The Great I-STEP Debate

I-STEP testing is underway in schools across Indiana.

The tests are designed to measure scholastic achievements I-STEP test all year long, but there has been some debate about whether the state should move testing to the end of the year to test what the students learned. But testing in the fall serves another and hopefully more beneficial purpose.

The halls of Newburgh Elementary are quiet Monday as students here and across Indiana are hard at work, inside their classrooms, taking this year's I-STEP tests.

Principal Rick Reid, Newburgh Elementary, explains "Everyone does test prep all year long - one form or another. What we try to do is expose kids to the kinds of questions they're going to see in the format that they're going to see them in."

Students are given the standardized test at the beginning of the school year, but the state legislature has been thinking of changing that to the spring. But the director of testing for the EVSC, Susan McDowell Riley, says there are benefits to having the I-STEP in the fall.

"It's helpful because teachers get the results back that year, so that while they still have the students, they know how the students have done, and they can use that information to remediate students' weaknesses," says Riley.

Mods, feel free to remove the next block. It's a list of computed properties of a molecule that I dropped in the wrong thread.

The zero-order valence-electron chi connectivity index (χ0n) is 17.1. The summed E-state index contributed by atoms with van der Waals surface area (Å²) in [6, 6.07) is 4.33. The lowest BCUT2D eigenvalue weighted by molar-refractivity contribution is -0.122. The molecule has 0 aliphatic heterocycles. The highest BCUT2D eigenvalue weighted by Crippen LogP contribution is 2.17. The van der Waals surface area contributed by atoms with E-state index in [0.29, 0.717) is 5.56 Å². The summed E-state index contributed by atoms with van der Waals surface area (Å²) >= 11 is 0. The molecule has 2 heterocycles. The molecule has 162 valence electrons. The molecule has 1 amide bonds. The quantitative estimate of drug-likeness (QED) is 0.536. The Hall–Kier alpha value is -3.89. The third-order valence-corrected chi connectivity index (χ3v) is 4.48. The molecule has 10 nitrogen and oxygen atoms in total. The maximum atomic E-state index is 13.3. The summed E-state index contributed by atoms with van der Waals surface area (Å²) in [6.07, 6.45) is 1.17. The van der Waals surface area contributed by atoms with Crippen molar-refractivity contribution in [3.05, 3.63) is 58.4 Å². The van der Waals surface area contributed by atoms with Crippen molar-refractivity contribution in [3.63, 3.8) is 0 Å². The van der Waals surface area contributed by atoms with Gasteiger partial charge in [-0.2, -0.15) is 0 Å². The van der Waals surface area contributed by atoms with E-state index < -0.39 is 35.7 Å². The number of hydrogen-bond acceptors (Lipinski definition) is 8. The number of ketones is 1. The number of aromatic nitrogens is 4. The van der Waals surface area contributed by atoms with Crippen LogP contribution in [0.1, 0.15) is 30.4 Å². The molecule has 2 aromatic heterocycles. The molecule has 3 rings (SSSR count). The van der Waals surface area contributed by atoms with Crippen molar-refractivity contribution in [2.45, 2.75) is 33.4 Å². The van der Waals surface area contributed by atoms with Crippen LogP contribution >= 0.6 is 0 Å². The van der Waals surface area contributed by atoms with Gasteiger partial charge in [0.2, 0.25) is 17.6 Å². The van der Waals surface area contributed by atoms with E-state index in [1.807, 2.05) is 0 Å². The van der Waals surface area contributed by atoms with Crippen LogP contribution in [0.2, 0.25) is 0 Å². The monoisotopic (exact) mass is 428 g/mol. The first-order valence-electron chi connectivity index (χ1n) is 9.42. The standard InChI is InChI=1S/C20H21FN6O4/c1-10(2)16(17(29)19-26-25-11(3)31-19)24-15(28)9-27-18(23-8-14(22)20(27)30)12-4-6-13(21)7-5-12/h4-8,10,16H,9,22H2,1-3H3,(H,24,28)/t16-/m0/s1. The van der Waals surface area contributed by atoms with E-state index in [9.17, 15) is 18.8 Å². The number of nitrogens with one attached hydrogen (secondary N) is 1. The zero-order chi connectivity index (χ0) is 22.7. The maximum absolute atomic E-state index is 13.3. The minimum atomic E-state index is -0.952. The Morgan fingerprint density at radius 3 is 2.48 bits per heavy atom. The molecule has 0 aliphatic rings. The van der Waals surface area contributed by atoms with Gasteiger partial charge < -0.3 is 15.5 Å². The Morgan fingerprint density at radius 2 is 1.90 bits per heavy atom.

The test is also used to measure achievement for the federal 'No Child Left Behind Act' and a school's eligibility for other state programs.

Riley continues, "How students do on I-STEP depends - would dictate how much remediation funds are available. So that the school, that has students that aren't doing so well, would get money to remediate those students."

Riley encourages parents to make sure their kids get plenty of sleep this week and don't put too much pressure on the kids, but tell them to try and do their very best.

The results from the tests will come back in early December. Newburgh principal Rick Reid says he is confident his students will do well as they have in years past.